A new cutting-edge Multi-Purpose Dynamic Simulator (MPDS), a digital model specialized in the dynamic behavior of a plant, has saved millions and improved the quality of Shell’s Pennsylvania Chemicals project output, said Alberto Benavides Serrano, MPDS Engineer of Shell.
During Emerson’s Exchange Virtual Series, Benavides Serrano explained how the MPDS models, integrated into the plant’s Digital Twin, simulate the asset’s dynamic behaviors; how, with that data, the team can minimize risks, verify processes and operate with tighter controls.
A Digital Twin, as he explained, is a high-fidelity model that emulates the behavior of a plant. Integrated into that Digital Twin are the MPDS models, focused mainly on the dynamic process behavior. It is both a deliverable and the foundation of an Integrated Control and Safety System (ICSS).
Benavides Serrano described four main benefits of the MPDS model: the ongoing capability of debottlenecking the plant via dynamic simulation, design verification, and system control, improving operator’s competence; delivery of real-time operational data, and the avoidance of replicated work or operative redundances.
The MPDS scope for Pennsylvania Project was integrated all through the chain of polyethylene production; from ethane cracking units to the refining of polyethylene, its finishing processes, and the final delivery to the customer.
“This meant that around 75% of our MPDS had rigorous heating balances, thermodynamic calculations, kinetics, and basically all the correct representations of the dynamics; for the rest 25%, we used simple feedback models,” he explained.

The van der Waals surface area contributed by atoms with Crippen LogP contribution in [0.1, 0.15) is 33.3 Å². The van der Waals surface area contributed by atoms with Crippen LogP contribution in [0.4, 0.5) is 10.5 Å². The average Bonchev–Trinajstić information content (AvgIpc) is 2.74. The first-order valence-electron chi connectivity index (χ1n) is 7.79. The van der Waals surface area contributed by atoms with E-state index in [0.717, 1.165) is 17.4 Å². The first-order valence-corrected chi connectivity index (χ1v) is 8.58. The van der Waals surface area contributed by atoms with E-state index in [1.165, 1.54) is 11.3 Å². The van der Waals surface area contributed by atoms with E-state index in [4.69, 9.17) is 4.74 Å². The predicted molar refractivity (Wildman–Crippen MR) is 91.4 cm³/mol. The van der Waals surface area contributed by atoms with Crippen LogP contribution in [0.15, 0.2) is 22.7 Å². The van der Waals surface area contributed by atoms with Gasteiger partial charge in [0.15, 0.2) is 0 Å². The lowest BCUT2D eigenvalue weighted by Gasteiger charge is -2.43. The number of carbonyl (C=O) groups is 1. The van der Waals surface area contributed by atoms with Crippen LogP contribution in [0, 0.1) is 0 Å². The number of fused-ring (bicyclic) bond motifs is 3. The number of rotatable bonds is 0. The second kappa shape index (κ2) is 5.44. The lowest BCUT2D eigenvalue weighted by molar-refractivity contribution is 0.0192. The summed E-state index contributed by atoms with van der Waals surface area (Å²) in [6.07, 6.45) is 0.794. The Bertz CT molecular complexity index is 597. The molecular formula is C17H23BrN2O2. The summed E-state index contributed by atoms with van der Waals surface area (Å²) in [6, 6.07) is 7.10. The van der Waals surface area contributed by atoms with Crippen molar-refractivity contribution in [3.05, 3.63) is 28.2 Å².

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MPDS as an operational tool
As a deliverable, the MPDS model had 4 instances. It was focused on the dynamic processes, operational controls, and projective scenarios; this would help operators and decision-makers to know and understand the risks and benefits of a certain approach.
“Improvements were done with dynamic simulation studies; in early stages of a certain process, different stakeholders want to know the possible consequences of implementing a certain strategy. So, they go to the MPDS team and ask them to test those changes in the model,” Serrano explained.
With this tool, Benavides Serrano reported how the Pennsylvania Chemical team was able to identify capital expenditures savings of around $460,000 after understanding air compressor behavior, and thus designing and effective pressure control system. All of this actually resulted in a physical change of the plant that improved the output.
Shell’s operational savings
But, the most important capital savings for Shell’s team came with the system operators. Benavides Serrano explained how the operational team was trained with the MPDS model, saving up to $7 million; as a typical cost of third-party training costs around $3000 or $5000 a week.
Training Shell’s personnel in the model allowed the company to get quantitative and qualitative benefits; the team trained with the model before the assets’ actual start-up.
Serrano calculated the cost avoidance of all the operational team strategies at about $4-$8 million for each major unit of the assets. Implementing an MPDS model, while it’s more expensive at first, Serrano explained how the Return of Investment is much more effective than with stand-alone Operational Training Simulators.
“All of this was only possible because Emerson was there working shoulder to shoulder with us all the time; in controls systems, and the proper integration of the MPDS models into the ICSS; Emerson engineers were working with us all the time,” he concluded.